Berkshire Writing Workshop Returns to Simon’s Rock
Alison Lobron is a professional journalist and a longtime writing teacher. She’s also the founder and director of the Berkshires’ newest crucible for summer creativity, the Berkshire Writing Workshop (BWW).
Now in its second year, the BWW is an intensive, five-day immersion in craft. Adult students spend the week in the Berkshires on the campus of Bard College at Simon’s Rock. They enter a focused learning environment, complete with support from both experienced teachers and engaged peers.
That environment sounds a lot like the one experienced by Simon’s Rock students, doesn’t it? In fact, says Alison, “I think the BWW taps into the Simon's Rock spirit of ‘education when you're ready for it’— not when you're a certain age or at a certain life stage. Our adult students are at all different phases of life, but they share a desire to devote themselves to writing for a week and a willingness to carve time out of busy schedules to do it.”
The opportunity to focus intently on writing, without the usual distractions of family and work responsibilities, is a particular delight for adults. And a boon to productivity. Says Alison, “For getting a lot done in a single week, I think the BWW model can't be beat.”
Running a program like this was an ambition for Alison. “I taught writing to adults for many years at Grub Street, a non-residential school in Boston, and I often fantasized about what it would be like to whisk the group off for a short, intensive workshop.”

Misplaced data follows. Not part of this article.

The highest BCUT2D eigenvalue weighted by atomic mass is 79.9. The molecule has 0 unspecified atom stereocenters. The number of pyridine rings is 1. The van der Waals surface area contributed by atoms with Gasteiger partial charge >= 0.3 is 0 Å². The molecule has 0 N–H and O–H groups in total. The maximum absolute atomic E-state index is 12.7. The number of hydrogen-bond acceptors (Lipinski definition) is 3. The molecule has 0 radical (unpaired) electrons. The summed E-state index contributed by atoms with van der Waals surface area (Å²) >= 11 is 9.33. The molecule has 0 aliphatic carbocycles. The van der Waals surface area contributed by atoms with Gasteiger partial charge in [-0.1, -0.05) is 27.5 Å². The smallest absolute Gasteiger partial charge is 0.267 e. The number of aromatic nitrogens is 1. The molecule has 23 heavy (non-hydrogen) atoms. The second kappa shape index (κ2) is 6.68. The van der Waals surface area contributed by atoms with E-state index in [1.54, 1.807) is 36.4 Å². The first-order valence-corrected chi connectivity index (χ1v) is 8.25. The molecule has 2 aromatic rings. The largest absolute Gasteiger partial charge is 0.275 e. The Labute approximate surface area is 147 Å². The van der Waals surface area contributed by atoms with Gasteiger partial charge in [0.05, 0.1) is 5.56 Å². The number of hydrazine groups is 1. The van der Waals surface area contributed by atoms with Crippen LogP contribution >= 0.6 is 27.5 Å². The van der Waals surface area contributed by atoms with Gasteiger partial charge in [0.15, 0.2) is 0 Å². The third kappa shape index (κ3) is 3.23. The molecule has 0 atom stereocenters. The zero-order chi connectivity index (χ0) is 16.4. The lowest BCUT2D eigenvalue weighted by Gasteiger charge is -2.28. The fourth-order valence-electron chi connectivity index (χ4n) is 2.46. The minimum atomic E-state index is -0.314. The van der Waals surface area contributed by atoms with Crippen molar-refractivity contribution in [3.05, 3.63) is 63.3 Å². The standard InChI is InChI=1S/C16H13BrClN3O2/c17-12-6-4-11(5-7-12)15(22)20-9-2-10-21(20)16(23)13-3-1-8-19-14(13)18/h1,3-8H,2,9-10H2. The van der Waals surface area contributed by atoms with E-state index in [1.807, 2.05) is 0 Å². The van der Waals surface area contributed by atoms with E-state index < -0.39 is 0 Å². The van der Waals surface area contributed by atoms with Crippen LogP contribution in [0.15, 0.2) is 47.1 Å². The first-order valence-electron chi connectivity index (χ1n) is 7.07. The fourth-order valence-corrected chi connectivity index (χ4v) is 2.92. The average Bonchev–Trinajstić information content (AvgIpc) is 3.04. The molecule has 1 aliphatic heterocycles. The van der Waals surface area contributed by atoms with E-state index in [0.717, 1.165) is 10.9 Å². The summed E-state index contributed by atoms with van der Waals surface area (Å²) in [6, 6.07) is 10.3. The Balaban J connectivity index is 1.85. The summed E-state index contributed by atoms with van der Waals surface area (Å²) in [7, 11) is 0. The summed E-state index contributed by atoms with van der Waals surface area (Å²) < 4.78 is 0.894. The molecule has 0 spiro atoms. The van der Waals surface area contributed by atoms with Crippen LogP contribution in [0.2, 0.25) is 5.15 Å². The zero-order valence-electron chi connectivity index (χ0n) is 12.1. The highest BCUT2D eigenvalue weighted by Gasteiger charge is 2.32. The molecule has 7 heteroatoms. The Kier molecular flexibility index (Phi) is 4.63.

This summer, BWW participants will select from three different tracks. Simon’s Rock professor and award-winning author Brendan Mathews’ “Fact into Fiction” will focus on translating lived experiences into fodder for rich storytelling. Alison will help students develop “The Personal Essay”, drawing on readings and exercises to craft compelling non-fiction, and Joan Wickersham, a novelist (The News from Spain: Seven Variations on a Love Story) and columnist for the Boston Globe, will lead “Finding the Story,” designed to help both fiction and memoir writers identify and communicate the substance of their stories.
Visits from other professional writers serve as inspiration and motivation for workshop participants. This year, Susan Orlean, longtime New Yorker staff writer and author of numerous books including The Orchid Thief, will speak with workshop participants. Joel Lovell, deputy editor of the New York Times Magazine, will also visit.
But the best thing about the Berkshire Writing Workshop, says Alison Lobron, may be the way it has encouraged participants to sustain the kind of collaborative work they begin at Simon’s Rock. “Certainly, it delights me every time I talk to a former student who describes the week as ‘magical’ or tells me how much she accomplished during her time at Simon's Rock,” she explains. “I was recently thrilled to hear from one student that she has an agent interested in the project she was working on last summer.
But most gratifying of all, I think, is knowing that several students who met in my workshops last year are still meeting and exchanging drafts. To know that in a small way, I helped facilitate the creation of an ongoing writing relationship—that gives me a lot of joy.”
Learn more about the Berkshire Writing Workshop.
2012 BWW participants gather outside the classroom building